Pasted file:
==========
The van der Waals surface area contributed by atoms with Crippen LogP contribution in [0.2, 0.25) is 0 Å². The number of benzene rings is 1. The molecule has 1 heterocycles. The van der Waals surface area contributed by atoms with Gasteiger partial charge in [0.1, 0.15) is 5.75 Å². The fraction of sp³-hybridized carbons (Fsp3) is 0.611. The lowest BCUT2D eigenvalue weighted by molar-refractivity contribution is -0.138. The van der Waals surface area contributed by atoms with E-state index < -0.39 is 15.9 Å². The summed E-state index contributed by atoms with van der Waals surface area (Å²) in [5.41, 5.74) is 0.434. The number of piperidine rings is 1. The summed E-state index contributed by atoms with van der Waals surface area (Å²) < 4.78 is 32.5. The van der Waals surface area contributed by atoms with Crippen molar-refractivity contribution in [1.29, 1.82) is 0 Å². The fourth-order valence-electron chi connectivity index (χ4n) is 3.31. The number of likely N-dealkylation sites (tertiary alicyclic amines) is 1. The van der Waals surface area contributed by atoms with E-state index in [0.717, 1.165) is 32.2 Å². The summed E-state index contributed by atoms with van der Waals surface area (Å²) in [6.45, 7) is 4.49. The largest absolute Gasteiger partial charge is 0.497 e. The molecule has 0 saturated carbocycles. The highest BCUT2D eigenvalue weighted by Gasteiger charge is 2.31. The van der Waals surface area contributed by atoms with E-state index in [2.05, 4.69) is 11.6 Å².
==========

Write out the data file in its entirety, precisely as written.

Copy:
The van der Waals surface area contributed by atoms with Crippen LogP contribution in [0.2, 0.25) is 0 Å². The number of benzene rings is 1. The molecule has 1 heterocycles. The van der Waals surface area contributed by atoms with Gasteiger partial charge in [0.1, 0.15) is 5.75 Å². The fraction of sp³-hybridized carbons (Fsp3) is 0.611. The lowest BCUT2D eigenvalue weighted by molar-refractivity contribution is -0.138. The van der Waals surface area contributed by atoms with E-state index < -0.39 is 15.9 Å². The summed E-state index contributed by atoms with van der Waals surface area (Å²) in [5.41, 5.74) is 0.434. The number of piperidine rings is 1. The summed E-state index contributed by atoms with van der Waals surface area (Å²) < 4.78 is 32.5. The van der Waals surface area contributed by atoms with Crippen molar-refractivity contribution in [1.29, 1.82) is 0 Å². The fourth-order valence-electron chi connectivity index (χ4n) is 3.31. The number of likely N-dealkylation sites (tertiary alicyclic amines) is 1. The van der Waals surface area contributed by atoms with E-state index in [0.717, 1.165) is 32.2 Å². The summed E-state index contributed by atoms with van der Waals surface area (Å²) in [6.45, 7) is 4.49. The largest absolute Gasteiger partial charge is 0.497 e. The molecule has 0 saturated carbocycles. The highest BCUT2D eigenvalue weighted by Gasteiger charge is 2.31. The van der Waals surface area contributed by atoms with E-state index in [2.05, 4.69) is 11.6 Å².